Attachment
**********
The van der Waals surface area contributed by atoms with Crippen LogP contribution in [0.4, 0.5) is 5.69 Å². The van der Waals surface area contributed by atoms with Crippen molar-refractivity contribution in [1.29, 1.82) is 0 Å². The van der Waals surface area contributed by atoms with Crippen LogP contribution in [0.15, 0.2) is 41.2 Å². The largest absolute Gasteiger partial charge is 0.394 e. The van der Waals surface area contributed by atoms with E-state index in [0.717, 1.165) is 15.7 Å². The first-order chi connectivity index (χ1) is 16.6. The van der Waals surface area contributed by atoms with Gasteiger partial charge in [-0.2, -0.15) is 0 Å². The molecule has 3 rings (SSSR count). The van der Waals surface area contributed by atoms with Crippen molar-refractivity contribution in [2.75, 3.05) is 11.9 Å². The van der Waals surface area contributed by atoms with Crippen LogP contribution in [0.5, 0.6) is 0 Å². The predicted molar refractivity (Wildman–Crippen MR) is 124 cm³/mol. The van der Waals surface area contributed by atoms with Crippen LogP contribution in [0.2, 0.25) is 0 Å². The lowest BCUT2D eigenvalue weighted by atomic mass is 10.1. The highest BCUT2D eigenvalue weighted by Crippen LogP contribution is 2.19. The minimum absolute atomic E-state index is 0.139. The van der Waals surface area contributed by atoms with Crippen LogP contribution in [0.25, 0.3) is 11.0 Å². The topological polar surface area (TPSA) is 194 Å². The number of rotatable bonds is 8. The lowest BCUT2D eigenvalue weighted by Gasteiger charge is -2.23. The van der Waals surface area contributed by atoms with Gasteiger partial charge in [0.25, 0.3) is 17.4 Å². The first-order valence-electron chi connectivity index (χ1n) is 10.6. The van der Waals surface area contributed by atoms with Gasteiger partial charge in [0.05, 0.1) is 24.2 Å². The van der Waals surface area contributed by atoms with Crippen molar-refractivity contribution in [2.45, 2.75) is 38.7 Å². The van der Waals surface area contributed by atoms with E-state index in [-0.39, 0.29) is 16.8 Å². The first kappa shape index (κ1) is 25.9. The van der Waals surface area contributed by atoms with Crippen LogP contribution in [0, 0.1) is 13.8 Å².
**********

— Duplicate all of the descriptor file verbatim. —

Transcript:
The van der Waals surface area contributed by atoms with Crippen LogP contribution in [0.4, 0.5) is 5.69 Å². The van der Waals surface area contributed by atoms with Crippen molar-refractivity contribution in [1.29, 1.82) is 0 Å². The van der Waals surface area contributed by atoms with Crippen LogP contribution in [0.15, 0.2) is 41.2 Å². The largest absolute Gasteiger partial charge is 0.394 e. The van der Waals surface area contributed by atoms with E-state index in [0.717, 1.165) is 15.7 Å². The first-order chi connectivity index (χ1) is 16.6. The van der Waals surface area contributed by atoms with Gasteiger partial charge in [-0.2, -0.15) is 0 Å². The molecule has 3 rings (SSSR count). The van der Waals surface area contributed by atoms with Crippen molar-refractivity contribution in [2.75, 3.05) is 11.9 Å². The van der Waals surface area contributed by atoms with Crippen LogP contribution in [0.5, 0.6) is 0 Å². The predicted molar refractivity (Wildman–Crippen MR) is 124 cm³/mol. The van der Waals surface area contributed by atoms with Crippen LogP contribution in [0.2, 0.25) is 0 Å². The lowest BCUT2D eigenvalue weighted by atomic mass is 10.1. The highest BCUT2D eigenvalue weighted by Crippen LogP contribution is 2.19. The minimum absolute atomic E-state index is 0.139. The van der Waals surface area contributed by atoms with Crippen LogP contribution in [0.25, 0.3) is 11.0 Å². The topological polar surface area (TPSA) is 194 Å². The number of rotatable bonds is 8. The lowest BCUT2D eigenvalue weighted by Gasteiger charge is -2.23. The van der Waals surface area contributed by atoms with Gasteiger partial charge in [0.25, 0.3) is 17.4 Å². The first-order valence-electron chi connectivity index (χ1n) is 10.6. The van der Waals surface area contributed by atoms with Gasteiger partial charge in [0.05, 0.1) is 24.2 Å². The van der Waals surface area contributed by atoms with Crippen molar-refractivity contribution in [2.45, 2.75) is 38.7 Å². The van der Waals surface area contributed by atoms with E-state index in [-0.39, 0.29) is 16.8 Å². The first kappa shape index (κ1) is 25.9. The van der Waals surface area contributed by atoms with Crippen LogP contribution in [0, 0.1) is 13.8 Å².